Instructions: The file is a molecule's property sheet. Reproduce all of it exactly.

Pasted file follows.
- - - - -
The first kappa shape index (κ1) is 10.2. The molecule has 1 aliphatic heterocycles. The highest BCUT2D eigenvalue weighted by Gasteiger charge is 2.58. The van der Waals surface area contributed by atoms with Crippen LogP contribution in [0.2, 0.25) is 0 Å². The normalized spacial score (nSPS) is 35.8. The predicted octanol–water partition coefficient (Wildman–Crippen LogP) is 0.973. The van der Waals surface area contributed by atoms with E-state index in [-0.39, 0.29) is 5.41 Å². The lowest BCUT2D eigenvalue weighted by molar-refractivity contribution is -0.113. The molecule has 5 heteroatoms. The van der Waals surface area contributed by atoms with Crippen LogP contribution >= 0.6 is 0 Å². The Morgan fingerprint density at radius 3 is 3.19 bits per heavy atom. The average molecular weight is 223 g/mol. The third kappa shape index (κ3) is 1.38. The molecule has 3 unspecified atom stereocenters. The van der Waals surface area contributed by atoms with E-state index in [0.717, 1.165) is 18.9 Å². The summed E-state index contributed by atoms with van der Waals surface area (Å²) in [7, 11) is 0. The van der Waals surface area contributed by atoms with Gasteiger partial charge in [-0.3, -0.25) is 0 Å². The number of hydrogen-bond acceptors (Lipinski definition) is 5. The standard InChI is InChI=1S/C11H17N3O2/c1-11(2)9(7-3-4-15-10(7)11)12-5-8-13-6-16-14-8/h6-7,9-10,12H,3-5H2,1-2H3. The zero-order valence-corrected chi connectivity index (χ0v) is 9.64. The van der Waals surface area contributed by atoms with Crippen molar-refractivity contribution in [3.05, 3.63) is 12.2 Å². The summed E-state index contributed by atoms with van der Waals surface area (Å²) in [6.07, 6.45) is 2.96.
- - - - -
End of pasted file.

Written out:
The first kappa shape index (κ1) is 10.2. The molecule has 1 aliphatic heterocycles. The highest BCUT2D eigenvalue weighted by Gasteiger charge is 2.58. The van der Waals surface area contributed by atoms with Crippen LogP contribution in [0.2, 0.25) is 0 Å². The normalized spacial score (nSPS) is 35.8. The predicted octanol–water partition coefficient (Wildman–Crippen LogP) is 0.973. The van der Waals surface area contributed by atoms with E-state index in [-0.39, 0.29) is 5.41 Å². The lowest BCUT2D eigenvalue weighted by molar-refractivity contribution is -0.113. The molecule has 5 heteroatoms. The van der Waals surface area contributed by atoms with Crippen LogP contribution >= 0.6 is 0 Å². The Morgan fingerprint density at radius 3 is 3.19 bits per heavy atom. The average molecular weight is 223 g/mol. The third kappa shape index (κ3) is 1.38. The molecule has 3 unspecified atom stereocenters. The van der Waals surface area contributed by atoms with E-state index in [0.717, 1.165) is 18.9 Å². The summed E-state index contributed by atoms with van der Waals surface area (Å²) in [7, 11) is 0. The van der Waals surface area contributed by atoms with Gasteiger partial charge in [-0.3, -0.25) is 0 Å². The number of hydrogen-bond acceptors (Lipinski definition) is 5. The standard InChI is InChI=1S/C11H17N3O2/c1-11(2)9(7-3-4-15-10(7)11)12-5-8-13-6-16-14-8/h6-7,9-10,12H,3-5H2,1-2H3. The zero-order valence-corrected chi connectivity index (χ0v) is 9.64. The van der Waals surface area contributed by atoms with Crippen molar-refractivity contribution in [3.05, 3.63) is 12.2 Å². The summed E-state index contributed by atoms with van der Waals surface area (Å²) in [6.07, 6.45) is 2.96.